Cienfuego presents a new album.
One year after his debut album Dub Expedition and the collaboration with dub music’s legend Scientist for the EP Mary Jane Inna Dub, Cienfuego returns with a concept album. 1826 is a musical film that tells stories of resistance and rebellion through the riddim and the centuries-old tradition of reggae culture. The ancestral vibrations of ancient Nyabinghi protest songs open up the scenes to then leave room for roots and dub. These two come together in an unexpected way to recreate sounds that have made the history of Western cinema — as inspired by the great master Ennio Morricone, to whom Cienfuego dedicated this entire work. The imaginative world of 1826 emerges just as much from the sound as from its visuals.
CIENFUEGO PRESENTS A NEW ALBUM.
Many musicians have contributed to the recordings at Cienfuego’s studio with instruments coming from popular tradition (violin, banjo, accordion, native flutes, to mention a few) specifically brought in to make the most of the songs’ setting and the historical inspiration. In addition, Cienfuego brought in a noisemaker — dusting off the ancient tradition of manually recreating ambient sounds, typical of the world of cinema.
The artwork and graphics show the fusion of elements that, although they belong to the same era, are in open contrast to each other: the arrows of native people cross over the main character — a character who changes the essence of who he is in the arc of the narration, abandoning the lands of North America and embracing a distant culture, represented by the poncho and the sombrero, both symbols of the Mexican tradition. Legendary films come to mind through this image, including ‘A Fistful of Dollars’, Sergio Leone’s ‘Giù la testa’ or the more recent ‘Hateful Eight’ and ‘Django” by Tarantino.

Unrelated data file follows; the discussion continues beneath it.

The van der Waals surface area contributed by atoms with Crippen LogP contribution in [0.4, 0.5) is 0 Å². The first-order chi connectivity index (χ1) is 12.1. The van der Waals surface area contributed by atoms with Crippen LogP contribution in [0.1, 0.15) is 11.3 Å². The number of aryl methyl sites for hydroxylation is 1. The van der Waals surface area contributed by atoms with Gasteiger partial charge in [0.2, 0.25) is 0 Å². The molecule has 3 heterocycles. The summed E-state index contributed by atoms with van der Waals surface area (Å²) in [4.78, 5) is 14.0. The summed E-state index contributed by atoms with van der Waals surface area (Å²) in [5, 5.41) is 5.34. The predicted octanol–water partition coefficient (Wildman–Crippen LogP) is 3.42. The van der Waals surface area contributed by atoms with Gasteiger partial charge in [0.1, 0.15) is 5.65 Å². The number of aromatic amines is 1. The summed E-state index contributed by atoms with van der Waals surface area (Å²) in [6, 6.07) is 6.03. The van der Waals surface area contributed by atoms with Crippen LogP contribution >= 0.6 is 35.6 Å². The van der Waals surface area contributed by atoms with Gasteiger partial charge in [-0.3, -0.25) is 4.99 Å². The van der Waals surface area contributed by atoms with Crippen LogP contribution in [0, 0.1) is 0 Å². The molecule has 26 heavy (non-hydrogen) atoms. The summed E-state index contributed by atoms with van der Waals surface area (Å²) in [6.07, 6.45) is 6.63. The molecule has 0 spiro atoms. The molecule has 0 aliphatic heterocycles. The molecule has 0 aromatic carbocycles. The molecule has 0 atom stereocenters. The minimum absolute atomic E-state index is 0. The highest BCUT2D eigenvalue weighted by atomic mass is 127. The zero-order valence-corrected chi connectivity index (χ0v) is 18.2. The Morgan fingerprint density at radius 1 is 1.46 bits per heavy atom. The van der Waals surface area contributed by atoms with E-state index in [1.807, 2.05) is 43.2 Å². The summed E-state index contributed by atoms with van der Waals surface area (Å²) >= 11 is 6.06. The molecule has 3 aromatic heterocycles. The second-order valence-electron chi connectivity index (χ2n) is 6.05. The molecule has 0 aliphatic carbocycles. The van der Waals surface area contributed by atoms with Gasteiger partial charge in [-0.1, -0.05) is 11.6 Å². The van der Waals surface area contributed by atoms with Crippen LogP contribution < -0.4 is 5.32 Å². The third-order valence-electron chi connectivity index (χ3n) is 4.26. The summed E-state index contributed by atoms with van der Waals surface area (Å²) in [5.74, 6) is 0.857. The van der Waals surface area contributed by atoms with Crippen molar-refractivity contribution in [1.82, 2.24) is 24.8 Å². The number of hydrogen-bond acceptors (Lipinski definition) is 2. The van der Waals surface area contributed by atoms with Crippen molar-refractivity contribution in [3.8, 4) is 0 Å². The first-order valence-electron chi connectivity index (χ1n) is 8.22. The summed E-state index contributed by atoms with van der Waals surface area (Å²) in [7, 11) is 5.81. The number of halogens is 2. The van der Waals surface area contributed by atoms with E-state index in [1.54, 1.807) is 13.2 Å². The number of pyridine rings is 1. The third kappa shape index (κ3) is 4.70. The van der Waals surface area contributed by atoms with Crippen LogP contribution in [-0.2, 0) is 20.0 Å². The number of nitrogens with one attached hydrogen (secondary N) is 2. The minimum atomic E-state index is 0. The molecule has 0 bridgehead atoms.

With the album 1826 – the year of the first photo taken in the world and the publication of ‘The Last of the Mohicans’ – Cienfuego creates an imaginary story that openly refers to the struggle for self-determination, weaving a thread through the resistance of Native Americans against the colonialists, to that of the Basque people in Europe, symbolized by the traditional song about independence Txoria Txori, up to the battles of the Chiapas Zapatistas in Mexico, overturning and renewing the stereotype of the Western imaginary.
The album features 7 songs written, composed, and arranged entirely by Cienfuego, with the exception of Txoria Txori – The Spirit of Time, which is written and composed by Basque singer Mikel Laboa.
The tracks are enriched by numerous collaborations with artists and musicians of the international and national scene such as Junior Kelly, Awa Fall, Raphael, Pablo (singer of the band Catch a Fyah), emerging artist Mari Maion on vocals, and Francesco Moneti of Modena City Ramblers as a session partner. The work was finally mixed by Cienfuego and award-winning producer Walter ‘Bonnot’ Buonanno and mastered at the Bonnot Studio in Italy.